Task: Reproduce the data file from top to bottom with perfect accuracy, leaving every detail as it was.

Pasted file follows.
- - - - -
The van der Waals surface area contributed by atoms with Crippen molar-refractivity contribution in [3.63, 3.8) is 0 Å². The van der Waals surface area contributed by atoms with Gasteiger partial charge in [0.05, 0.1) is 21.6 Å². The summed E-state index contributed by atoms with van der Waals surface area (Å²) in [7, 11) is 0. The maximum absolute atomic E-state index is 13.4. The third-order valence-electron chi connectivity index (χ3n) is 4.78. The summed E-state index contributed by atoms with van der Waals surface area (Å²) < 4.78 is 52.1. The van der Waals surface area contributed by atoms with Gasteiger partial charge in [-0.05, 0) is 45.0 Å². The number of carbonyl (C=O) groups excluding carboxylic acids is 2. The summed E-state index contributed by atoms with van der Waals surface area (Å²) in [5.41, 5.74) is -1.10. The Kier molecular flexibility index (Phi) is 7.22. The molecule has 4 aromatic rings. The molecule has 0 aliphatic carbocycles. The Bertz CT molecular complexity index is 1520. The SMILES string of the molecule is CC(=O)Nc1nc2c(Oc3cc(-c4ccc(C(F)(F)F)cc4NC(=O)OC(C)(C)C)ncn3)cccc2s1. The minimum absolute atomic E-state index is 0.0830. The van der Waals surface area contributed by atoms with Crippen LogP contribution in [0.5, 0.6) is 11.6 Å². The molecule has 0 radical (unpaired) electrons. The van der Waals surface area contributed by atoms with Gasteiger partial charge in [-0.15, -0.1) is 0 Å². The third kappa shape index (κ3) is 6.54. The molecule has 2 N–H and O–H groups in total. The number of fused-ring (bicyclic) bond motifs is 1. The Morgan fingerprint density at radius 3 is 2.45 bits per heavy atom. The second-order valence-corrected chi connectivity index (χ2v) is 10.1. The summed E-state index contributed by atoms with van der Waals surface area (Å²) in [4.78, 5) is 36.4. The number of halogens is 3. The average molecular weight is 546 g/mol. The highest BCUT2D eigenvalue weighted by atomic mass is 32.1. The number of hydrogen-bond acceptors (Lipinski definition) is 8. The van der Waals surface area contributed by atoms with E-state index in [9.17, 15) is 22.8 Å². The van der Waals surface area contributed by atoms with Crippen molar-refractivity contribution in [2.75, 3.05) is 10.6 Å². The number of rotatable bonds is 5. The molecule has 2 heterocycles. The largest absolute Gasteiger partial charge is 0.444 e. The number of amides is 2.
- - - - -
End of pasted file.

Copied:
The van der Waals surface area contributed by atoms with Crippen molar-refractivity contribution in [3.63, 3.8) is 0 Å². The van der Waals surface area contributed by atoms with Gasteiger partial charge in [0.05, 0.1) is 21.6 Å². The summed E-state index contributed by atoms with van der Waals surface area (Å²) in [7, 11) is 0. The maximum absolute atomic E-state index is 13.4. The third-order valence-electron chi connectivity index (χ3n) is 4.78. The summed E-state index contributed by atoms with van der Waals surface area (Å²) < 4.78 is 52.1. The van der Waals surface area contributed by atoms with Gasteiger partial charge in [-0.05, 0) is 45.0 Å². The number of carbonyl (C=O) groups excluding carboxylic acids is 2. The summed E-state index contributed by atoms with van der Waals surface area (Å²) in [5.41, 5.74) is -1.10. The Kier molecular flexibility index (Phi) is 7.22. The molecule has 4 aromatic rings. The molecule has 0 aliphatic carbocycles. The Bertz CT molecular complexity index is 1520. The SMILES string of the molecule is CC(=O)Nc1nc2c(Oc3cc(-c4ccc(C(F)(F)F)cc4NC(=O)OC(C)(C)C)ncn3)cccc2s1. The minimum absolute atomic E-state index is 0.0830. The van der Waals surface area contributed by atoms with Crippen LogP contribution in [0.5, 0.6) is 11.6 Å². The molecule has 0 radical (unpaired) electrons. The van der Waals surface area contributed by atoms with Gasteiger partial charge in [-0.15, -0.1) is 0 Å². The third kappa shape index (κ3) is 6.54. The molecule has 2 N–H and O–H groups in total. The number of fused-ring (bicyclic) bond motifs is 1. The Morgan fingerprint density at radius 3 is 2.45 bits per heavy atom. The second-order valence-corrected chi connectivity index (χ2v) is 10.1. The summed E-state index contributed by atoms with van der Waals surface area (Å²) in [4.78, 5) is 36.4. The number of halogens is 3. The average molecular weight is 546 g/mol. The highest BCUT2D eigenvalue weighted by atomic mass is 32.1. The number of hydrogen-bond acceptors (Lipinski definition) is 8. The van der Waals surface area contributed by atoms with E-state index in [9.17, 15) is 22.8 Å². The van der Waals surface area contributed by atoms with Crippen molar-refractivity contribution in [2.75, 3.05) is 10.6 Å². The number of rotatable bonds is 5. The molecule has 2 heterocycles. The largest absolute Gasteiger partial charge is 0.444 e. The number of amides is 2.